Posted on March 6, 2022

The Myth of Diversity — Daily Life

Jared Taylor, American Renaissance, Spring 2010

Editor’s Note: This is adapted from chapter three of Jared Taylor’s book White Identity, available for purchase here.

Diversity now touches Americans in virtually every part of the country, but its effect is greatest where there have been high levels of immigration. In parts of southern California, diversity has brought school- and prison-type violence into the streets. Black/Hispanic hostility is chronic, but even what amounts to ethnic cleansing does not get national attention.

By 2004, an unincorporated area just north of Watts between Florence and Firestone Avenues had become the scene of what the Los Angeles Times called a “deadly racial gang war.” From just January 2004 through June of 2005, a black gang, the Eastside Crips, battled a Hispanic gang called Florencia 13, producing combined casualties of 44 killed and 200 wounded in an area of just 3½ square miles. Police were shocked to find that only about half the victims were gang members. “Violence took a certain turn and became racial war,” explained Los Angeles Sheriff Lee Baca. “People were killed only because they were black or they were brown.” The department put together a 57-man task force to saturate the area.

By the next year, federal officials had enough evidence to prosecute four Hispanics for trying to cleanse blacks from the Highland Park area (about 15 miles away from Florence/Firestone) in a series of attacks carried out between 1995 and 2001. During the trial, one witness testified that an order had come from the Mexican Mafia prison gang to “kill any blacks … on sight.” Others stated that cliques within the Hispanic gang known as “the Avenues” vied with each other to see who could drive the most blacks out of Highland Park. In 2006, four Hispanics were convicted, and three were sentenced to life in prison for, as acting US Attorney George S. Cardona put it, “the despicable act of trying to rid their neighborhood of African Americans.”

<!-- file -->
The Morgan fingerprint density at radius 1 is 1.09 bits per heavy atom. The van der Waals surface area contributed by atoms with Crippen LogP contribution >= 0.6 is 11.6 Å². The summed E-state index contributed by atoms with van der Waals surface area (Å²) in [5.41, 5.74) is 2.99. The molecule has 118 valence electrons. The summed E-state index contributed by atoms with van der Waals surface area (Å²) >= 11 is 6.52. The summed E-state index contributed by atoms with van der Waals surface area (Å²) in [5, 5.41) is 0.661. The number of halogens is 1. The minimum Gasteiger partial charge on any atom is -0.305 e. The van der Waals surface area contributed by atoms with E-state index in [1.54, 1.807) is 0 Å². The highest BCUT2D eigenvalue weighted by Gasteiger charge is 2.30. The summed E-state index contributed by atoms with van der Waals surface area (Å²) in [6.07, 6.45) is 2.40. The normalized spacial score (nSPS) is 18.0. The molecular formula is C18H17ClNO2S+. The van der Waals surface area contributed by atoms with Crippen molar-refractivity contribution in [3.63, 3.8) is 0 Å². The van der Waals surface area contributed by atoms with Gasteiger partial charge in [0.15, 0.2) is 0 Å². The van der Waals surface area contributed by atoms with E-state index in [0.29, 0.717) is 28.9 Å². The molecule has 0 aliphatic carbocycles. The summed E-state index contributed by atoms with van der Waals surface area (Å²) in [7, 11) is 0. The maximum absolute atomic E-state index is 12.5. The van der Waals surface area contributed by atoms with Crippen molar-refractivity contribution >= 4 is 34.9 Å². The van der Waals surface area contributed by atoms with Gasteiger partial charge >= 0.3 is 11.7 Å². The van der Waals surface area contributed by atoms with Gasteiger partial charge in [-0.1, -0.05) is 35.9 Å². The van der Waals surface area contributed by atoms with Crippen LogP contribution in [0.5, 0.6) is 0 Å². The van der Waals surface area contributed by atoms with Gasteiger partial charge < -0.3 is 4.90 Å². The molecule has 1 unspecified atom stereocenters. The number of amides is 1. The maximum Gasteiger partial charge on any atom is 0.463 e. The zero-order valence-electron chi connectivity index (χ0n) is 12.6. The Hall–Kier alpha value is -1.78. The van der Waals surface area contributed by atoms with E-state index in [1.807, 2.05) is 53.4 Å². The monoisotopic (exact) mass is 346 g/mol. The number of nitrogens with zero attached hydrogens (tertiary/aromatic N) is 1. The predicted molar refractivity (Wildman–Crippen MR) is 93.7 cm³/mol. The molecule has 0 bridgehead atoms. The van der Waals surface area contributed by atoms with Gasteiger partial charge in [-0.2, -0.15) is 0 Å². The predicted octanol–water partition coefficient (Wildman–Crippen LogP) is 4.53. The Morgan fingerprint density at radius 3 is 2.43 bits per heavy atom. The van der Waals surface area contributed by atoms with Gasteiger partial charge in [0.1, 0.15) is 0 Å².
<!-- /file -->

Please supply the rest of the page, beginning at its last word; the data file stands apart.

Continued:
Later that year, violence returned to the nearby town of Harbor Gateway. An informal boundary line had been established at 206th Street: Hispanics to the north; blacks to the south. There had been inflammatory graffiti and racially motivated killings on both sides of the line, but the death of 14- year-old Cheryl Green seemed especially odious. The middle-school student was on the black side of the line talking to friends when a Hispanic walked up and started shooting. Sheriff Baca warned that the almost random nature of the killings made them hard to prevent. Florencia 13 leaders continued to give orders to kill black rivals but that if a particular black could not be found, then it was, “Well, shoot any black you see.”